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Friday, July 6, 2012





As noted in the previous post covering Calliope CAL 3018 we are continuing our presentation of an interview that Will Thornbury conducted with Ray Avery regarding Ray’s background in photography.


               RAY AVERY                                                            WILL THORNBURY

WT: Do you develop a relationship with somebody there (the photo finishing lab) where they can, where you can say this is what I want?

RA: Pretty much, if you get a good lab, you know, the lab I have now and I've had 12 or 15 years, well, they were so much better than what I ever printed that I couldn't very well criticize them much, once in a while I'll take back a print and say I would of liked this a littler darker. I turned in some Billie Holiday pictures and one of them they tried to retain Bobby Troup which was at the far side of the picture and it came out kind of grey and I said, this picture isn't going to match the rest so I'd rather lose Bobby Troup a little bit and get the same type of picture, so it matches better.

WT: Now in film making, ultimately you always blame something on the lab, they always mess it up, even when they don't and they of course are capable of that but they're often accused of ruining something when in fact the cinematographer ruined it, or something else. Have you had any major disappointments with that?

RA: Oh, I don't think anything that, the nice thing in my case was that I mostly wasn't working on assignments, I was working for myself.  So now years later I Just go back and use the pictures that turned out good, so if I, the few assignments that I have had and things have gone wrong have been very hard on me because I just hated to tell anybody I just screwed it up because; in most cases, when you shoot a session of that sort, you don't get another chance, you know, it's a recording session or it's a festival. So, I had the luxury of just shooting the stuff for fun, for myself, and going back later getting the stuff out I liked.

WT: We talked about your early friendship with Dave Stewart and the Erteguns, and your love of traditional music, you going back from the Swing era to Bunk Johnson and Kid Ory and the Beverly Cavern and all of that, when did you start moving toward more contemporary sounds, 1950 say is when you think about at that time when the bands broke up, when people were coming out of Woody's band, Kenton, Herman and early '50's were a time when the more modern musicians were settling here and looking for work, is that a transition period for you as well?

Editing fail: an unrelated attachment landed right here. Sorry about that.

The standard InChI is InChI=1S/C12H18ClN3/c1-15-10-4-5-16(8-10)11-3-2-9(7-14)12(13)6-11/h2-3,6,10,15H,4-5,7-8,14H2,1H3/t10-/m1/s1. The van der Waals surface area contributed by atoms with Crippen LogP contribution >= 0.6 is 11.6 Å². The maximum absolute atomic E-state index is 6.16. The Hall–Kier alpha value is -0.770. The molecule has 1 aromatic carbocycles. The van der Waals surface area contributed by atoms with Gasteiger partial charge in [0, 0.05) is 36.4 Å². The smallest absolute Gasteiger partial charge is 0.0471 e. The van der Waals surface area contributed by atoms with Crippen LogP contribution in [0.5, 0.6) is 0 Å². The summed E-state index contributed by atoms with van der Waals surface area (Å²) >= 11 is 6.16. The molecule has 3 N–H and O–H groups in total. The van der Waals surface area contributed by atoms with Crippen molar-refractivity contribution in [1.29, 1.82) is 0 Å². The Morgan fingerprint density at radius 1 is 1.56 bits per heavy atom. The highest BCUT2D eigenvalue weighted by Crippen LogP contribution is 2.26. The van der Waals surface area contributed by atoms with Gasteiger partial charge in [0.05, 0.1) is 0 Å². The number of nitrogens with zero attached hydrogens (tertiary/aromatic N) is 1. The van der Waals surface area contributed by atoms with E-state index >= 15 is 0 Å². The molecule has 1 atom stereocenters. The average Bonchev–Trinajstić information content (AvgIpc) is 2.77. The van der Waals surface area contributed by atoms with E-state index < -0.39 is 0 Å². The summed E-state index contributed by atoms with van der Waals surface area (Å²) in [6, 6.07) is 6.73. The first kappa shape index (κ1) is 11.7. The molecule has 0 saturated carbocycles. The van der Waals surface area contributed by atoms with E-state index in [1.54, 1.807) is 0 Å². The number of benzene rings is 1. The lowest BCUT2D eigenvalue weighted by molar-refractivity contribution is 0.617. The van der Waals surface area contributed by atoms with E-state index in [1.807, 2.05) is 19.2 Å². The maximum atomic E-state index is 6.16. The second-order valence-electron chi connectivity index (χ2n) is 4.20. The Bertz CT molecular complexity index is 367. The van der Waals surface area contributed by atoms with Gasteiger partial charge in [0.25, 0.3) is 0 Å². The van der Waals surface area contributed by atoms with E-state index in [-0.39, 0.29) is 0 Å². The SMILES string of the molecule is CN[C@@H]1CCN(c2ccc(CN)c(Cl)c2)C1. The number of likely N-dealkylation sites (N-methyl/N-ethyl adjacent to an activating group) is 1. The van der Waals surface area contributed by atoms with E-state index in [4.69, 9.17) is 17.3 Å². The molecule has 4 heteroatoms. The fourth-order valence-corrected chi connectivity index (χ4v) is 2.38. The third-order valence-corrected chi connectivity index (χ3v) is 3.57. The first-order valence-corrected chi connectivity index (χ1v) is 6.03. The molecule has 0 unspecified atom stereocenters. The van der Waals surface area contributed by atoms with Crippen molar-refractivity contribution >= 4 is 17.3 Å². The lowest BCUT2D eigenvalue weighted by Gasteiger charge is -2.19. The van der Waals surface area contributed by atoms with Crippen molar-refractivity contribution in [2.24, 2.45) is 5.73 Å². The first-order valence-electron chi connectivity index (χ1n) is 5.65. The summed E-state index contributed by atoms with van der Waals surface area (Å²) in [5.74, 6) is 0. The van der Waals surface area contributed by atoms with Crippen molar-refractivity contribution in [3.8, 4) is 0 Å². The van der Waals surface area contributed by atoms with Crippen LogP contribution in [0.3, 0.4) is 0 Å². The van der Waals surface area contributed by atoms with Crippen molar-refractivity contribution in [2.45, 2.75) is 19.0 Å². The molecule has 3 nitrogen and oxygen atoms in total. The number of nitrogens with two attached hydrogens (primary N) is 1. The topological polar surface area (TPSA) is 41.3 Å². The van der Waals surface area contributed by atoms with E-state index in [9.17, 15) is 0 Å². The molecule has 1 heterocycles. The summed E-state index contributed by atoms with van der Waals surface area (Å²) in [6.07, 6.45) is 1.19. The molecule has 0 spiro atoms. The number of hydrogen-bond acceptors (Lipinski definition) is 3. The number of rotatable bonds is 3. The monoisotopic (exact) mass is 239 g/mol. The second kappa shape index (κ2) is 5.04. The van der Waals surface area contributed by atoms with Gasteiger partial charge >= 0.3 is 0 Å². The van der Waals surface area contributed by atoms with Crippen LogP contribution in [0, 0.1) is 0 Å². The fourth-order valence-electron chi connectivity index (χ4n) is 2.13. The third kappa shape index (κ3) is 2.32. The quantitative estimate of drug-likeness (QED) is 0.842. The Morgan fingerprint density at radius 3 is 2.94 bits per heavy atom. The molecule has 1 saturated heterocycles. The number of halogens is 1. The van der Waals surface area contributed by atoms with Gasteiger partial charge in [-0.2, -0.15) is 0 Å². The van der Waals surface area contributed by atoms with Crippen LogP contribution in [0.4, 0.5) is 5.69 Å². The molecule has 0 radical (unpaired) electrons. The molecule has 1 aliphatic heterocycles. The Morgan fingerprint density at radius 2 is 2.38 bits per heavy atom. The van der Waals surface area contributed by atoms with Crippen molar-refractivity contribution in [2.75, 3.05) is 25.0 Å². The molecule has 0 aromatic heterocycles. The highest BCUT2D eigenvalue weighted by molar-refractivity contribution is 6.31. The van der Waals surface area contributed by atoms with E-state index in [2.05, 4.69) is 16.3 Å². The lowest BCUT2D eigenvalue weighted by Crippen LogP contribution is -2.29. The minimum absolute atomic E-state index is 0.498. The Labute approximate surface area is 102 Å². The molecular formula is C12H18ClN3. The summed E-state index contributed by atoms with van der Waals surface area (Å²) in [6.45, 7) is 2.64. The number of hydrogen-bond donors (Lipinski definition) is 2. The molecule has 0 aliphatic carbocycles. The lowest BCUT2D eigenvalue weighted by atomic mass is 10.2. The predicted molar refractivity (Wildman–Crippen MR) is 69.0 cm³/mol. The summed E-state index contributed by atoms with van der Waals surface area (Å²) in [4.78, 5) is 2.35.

RA: I think at the same time I came back to Big Bands for a while and there were still some very good big bands and I was always very interested in the Basie band and the Ellington band and they were always around back then, nearly, so I came back to that for awhile and then as they became harder and harder to hear, not coming to California that much, then I began noticing the groups that would come to the Lighthouse or play at The Haig or the many small clubs, none of them lasted very long, but we had all these young guys coming out of the Kenton band, coming out of the Herman band and other bands we don't even think of now but there were so many good musicians that came here to work and to live that there was lots of opportunities.

Many of the Stars of Jazz guest jazz artists had recently recorded for Mode Records.  The following newsletter from Mode details LP releases by Al Viola, Doris Drew and Don Fagerquist among others.

This publicity release notes that Bob Crosby would be hosting this edition of Stars of jazz while Bobby Troup was on vacation.  As seen below this was not the case as Mel Tormé was the host for the November 18, 1957 show.

Calliope Records Production Credits:
Executive Producers: Heyward Collins, Rick Donovan, Lee D. Weisel
Production and Coordination: Jim Pewter
Technical Assistance: Mike Jordan for Krishane Enterprises
Mastering: Jack Skinner for Keyser-Century Corporation
Art Direction and Photography: Jeffrey Weisel

SHOW #72
NOVEMBER 18, 1957
The Don Fagerquist Octet: Don Fagerquist, trumpet; Bob Enevoldsen, v-trb; Vince DeRosa, French horn; Herb Geller, Med Flory, reeds; Marty Paich, piano; Buddy Clark, acoustic double bass; Mel Lewis, drums. Al Viola, Manolo Vasquez, guitar. Doris Drew, vocal. Mel Tormé as host.

Production credits for this show:
Host: Mel Tormé
Executive Producer: Peter Robinson
Producer: Jimmie Baker
Writer: Bob Arbogast, Bruce Lansbury
Director: Leo G. “Hap” Weyman
Audio: Noel Frame
Cameramen: Jack Denton, Ernie Buttleman
Technical Director: Gene Lukowski
Lighting Director: Vince Cilurzo
Video: George Hillas


(Video courtesy Dave Pell Jazz Archive)

(Video courtesy Dave Pell Jazz Archive)

SHOW #95
APRIL 28, 1958
The Dave Pell Octet: Jack Sheldon, trumpet; Bob Enevoldsen, v-trb; Dave Pell, tenor sax; Marty Berman, baritone sax; Paul Moer, piano; Tommy Tedesco, guitar; Buddy Clark, acoustic double bass; Frankie Capp, drums. Marty Paich, piano. Les Thompson, harmonica. Peggy King, vocal, Marty Paich, piano.

Production credits for this show:
Host: Bobby Troup
Executive Producer: Peter Robinson
Producer: Jimmie Baker
Writer: Bob Arbogast
Director: Leo G. “Hap” Weyman
Audio: Chuck Lewis
Cameramen: Sal Folino, Jack Denton, Ernie Buttleman
Technical Director: Gene Lukowski
Lighting Director: Vince Cilurzo
Video: Noble Moore


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